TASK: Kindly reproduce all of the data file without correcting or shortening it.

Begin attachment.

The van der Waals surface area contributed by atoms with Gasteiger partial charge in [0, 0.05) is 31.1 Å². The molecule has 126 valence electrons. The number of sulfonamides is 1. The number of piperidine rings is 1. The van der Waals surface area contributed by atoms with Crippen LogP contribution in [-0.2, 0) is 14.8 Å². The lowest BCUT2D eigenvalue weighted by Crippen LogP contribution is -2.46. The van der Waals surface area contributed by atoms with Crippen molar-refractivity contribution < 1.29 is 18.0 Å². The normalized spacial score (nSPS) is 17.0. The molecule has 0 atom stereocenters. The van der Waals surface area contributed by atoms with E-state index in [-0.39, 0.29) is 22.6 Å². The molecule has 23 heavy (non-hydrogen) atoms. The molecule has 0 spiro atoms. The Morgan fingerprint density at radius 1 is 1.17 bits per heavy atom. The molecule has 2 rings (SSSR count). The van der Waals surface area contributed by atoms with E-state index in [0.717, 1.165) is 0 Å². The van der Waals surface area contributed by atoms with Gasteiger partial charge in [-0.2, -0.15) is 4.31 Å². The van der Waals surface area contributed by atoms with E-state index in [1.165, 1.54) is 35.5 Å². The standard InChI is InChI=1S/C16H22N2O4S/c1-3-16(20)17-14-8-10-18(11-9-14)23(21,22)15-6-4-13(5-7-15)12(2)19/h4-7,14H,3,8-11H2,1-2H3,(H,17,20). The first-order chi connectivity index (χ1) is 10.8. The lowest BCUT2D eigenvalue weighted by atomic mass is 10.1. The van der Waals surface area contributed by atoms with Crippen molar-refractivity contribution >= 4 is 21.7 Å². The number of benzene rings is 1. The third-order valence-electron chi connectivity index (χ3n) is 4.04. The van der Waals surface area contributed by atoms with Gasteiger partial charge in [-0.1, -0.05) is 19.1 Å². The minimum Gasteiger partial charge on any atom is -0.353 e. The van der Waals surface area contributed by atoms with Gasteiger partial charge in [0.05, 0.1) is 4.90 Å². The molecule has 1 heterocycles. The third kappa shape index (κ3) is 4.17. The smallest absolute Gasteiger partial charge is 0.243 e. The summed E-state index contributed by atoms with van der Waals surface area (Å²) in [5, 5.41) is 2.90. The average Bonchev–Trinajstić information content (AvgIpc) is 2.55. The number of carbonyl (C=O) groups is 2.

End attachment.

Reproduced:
The van der Waals surface area contributed by atoms with Gasteiger partial charge in [0, 0.05) is 31.1 Å². The molecule has 126 valence electrons. The number of sulfonamides is 1. The number of piperidine rings is 1. The van der Waals surface area contributed by atoms with Crippen LogP contribution in [-0.2, 0) is 14.8 Å². The lowest BCUT2D eigenvalue weighted by Crippen LogP contribution is -2.46. The van der Waals surface area contributed by atoms with Crippen molar-refractivity contribution < 1.29 is 18.0 Å². The normalized spacial score (nSPS) is 17.0. The molecule has 0 atom stereocenters. The van der Waals surface area contributed by atoms with E-state index in [-0.39, 0.29) is 22.6 Å². The molecule has 23 heavy (non-hydrogen) atoms. The molecule has 0 spiro atoms. The Morgan fingerprint density at radius 1 is 1.17 bits per heavy atom. The molecule has 2 rings (SSSR count). The van der Waals surface area contributed by atoms with E-state index in [0.717, 1.165) is 0 Å². The van der Waals surface area contributed by atoms with Gasteiger partial charge in [-0.2, -0.15) is 4.31 Å². The van der Waals surface area contributed by atoms with E-state index in [1.165, 1.54) is 35.5 Å². The standard InChI is InChI=1S/C16H22N2O4S/c1-3-16(20)17-14-8-10-18(11-9-14)23(21,22)15-6-4-13(5-7-15)12(2)19/h4-7,14H,3,8-11H2,1-2H3,(H,17,20). The first-order chi connectivity index (χ1) is 10.8. The lowest BCUT2D eigenvalue weighted by atomic mass is 10.1. The van der Waals surface area contributed by atoms with Crippen molar-refractivity contribution >= 4 is 21.7 Å². The number of benzene rings is 1. The third-order valence-electron chi connectivity index (χ3n) is 4.04. The van der Waals surface area contributed by atoms with Gasteiger partial charge in [-0.1, -0.05) is 19.1 Å². The minimum Gasteiger partial charge on any atom is -0.353 e. The van der Waals surface area contributed by atoms with Gasteiger partial charge in [0.05, 0.1) is 4.90 Å². The molecule has 1 heterocycles. The third kappa shape index (κ3) is 4.17. The smallest absolute Gasteiger partial charge is 0.243 e. The summed E-state index contributed by atoms with van der Waals surface area (Å²) in [5, 5.41) is 2.90. The average Bonchev–Trinajstić information content (AvgIpc) is 2.55. The number of carbonyl (C=O) groups is 2.